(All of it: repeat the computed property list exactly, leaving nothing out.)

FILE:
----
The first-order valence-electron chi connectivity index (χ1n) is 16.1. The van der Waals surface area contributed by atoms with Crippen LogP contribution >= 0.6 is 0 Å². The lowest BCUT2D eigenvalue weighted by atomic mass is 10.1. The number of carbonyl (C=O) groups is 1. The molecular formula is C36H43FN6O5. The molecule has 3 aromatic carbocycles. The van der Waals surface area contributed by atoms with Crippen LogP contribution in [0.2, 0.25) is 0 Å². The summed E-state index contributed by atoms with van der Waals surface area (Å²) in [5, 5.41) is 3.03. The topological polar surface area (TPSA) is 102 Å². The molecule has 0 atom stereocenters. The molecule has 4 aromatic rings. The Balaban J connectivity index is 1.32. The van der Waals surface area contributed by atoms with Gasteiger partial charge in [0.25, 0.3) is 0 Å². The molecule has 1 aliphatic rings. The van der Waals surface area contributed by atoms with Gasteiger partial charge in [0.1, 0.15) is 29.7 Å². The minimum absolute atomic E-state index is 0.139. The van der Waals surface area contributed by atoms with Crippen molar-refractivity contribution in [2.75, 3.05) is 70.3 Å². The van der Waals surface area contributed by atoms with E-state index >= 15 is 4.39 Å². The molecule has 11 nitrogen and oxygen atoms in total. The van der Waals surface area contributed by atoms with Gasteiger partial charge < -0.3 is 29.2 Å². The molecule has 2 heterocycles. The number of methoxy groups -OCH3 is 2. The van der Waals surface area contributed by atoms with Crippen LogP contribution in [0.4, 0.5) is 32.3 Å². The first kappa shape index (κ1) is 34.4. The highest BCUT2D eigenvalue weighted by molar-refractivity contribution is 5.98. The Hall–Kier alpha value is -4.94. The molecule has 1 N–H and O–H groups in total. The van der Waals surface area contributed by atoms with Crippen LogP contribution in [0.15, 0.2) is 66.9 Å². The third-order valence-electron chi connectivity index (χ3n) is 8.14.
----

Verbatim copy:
The first-order valence-electron chi connectivity index (χ1n) is 16.1. The van der Waals surface area contributed by atoms with Crippen LogP contribution >= 0.6 is 0 Å². The lowest BCUT2D eigenvalue weighted by atomic mass is 10.1. The number of carbonyl (C=O) groups is 1. The molecular formula is C36H43FN6O5. The molecule has 3 aromatic carbocycles. The van der Waals surface area contributed by atoms with Crippen LogP contribution in [0.2, 0.25) is 0 Å². The summed E-state index contributed by atoms with van der Waals surface area (Å²) in [5, 5.41) is 3.03. The topological polar surface area (TPSA) is 102 Å². The molecule has 0 atom stereocenters. The molecule has 4 aromatic rings. The Balaban J connectivity index is 1.32. The van der Waals surface area contributed by atoms with Gasteiger partial charge in [0.25, 0.3) is 0 Å². The molecule has 1 aliphatic rings. The van der Waals surface area contributed by atoms with Gasteiger partial charge in [0.1, 0.15) is 29.7 Å². The minimum absolute atomic E-state index is 0.139. The van der Waals surface area contributed by atoms with Crippen molar-refractivity contribution in [2.75, 3.05) is 70.3 Å². The van der Waals surface area contributed by atoms with E-state index >= 15 is 4.39 Å². The molecule has 11 nitrogen and oxygen atoms in total. The van der Waals surface area contributed by atoms with Gasteiger partial charge < -0.3 is 29.2 Å². The molecule has 2 heterocycles. The number of methoxy groups -OCH3 is 2. The van der Waals surface area contributed by atoms with Crippen LogP contribution in [0.4, 0.5) is 32.3 Å². The first kappa shape index (κ1) is 34.4. The highest BCUT2D eigenvalue weighted by molar-refractivity contribution is 5.98. The Hall–Kier alpha value is -4.94. The molecule has 1 N–H and O–H groups in total. The van der Waals surface area contributed by atoms with Crippen LogP contribution in [0.15, 0.2) is 66.9 Å². The third-order valence-electron chi connectivity index (χ3n) is 8.14.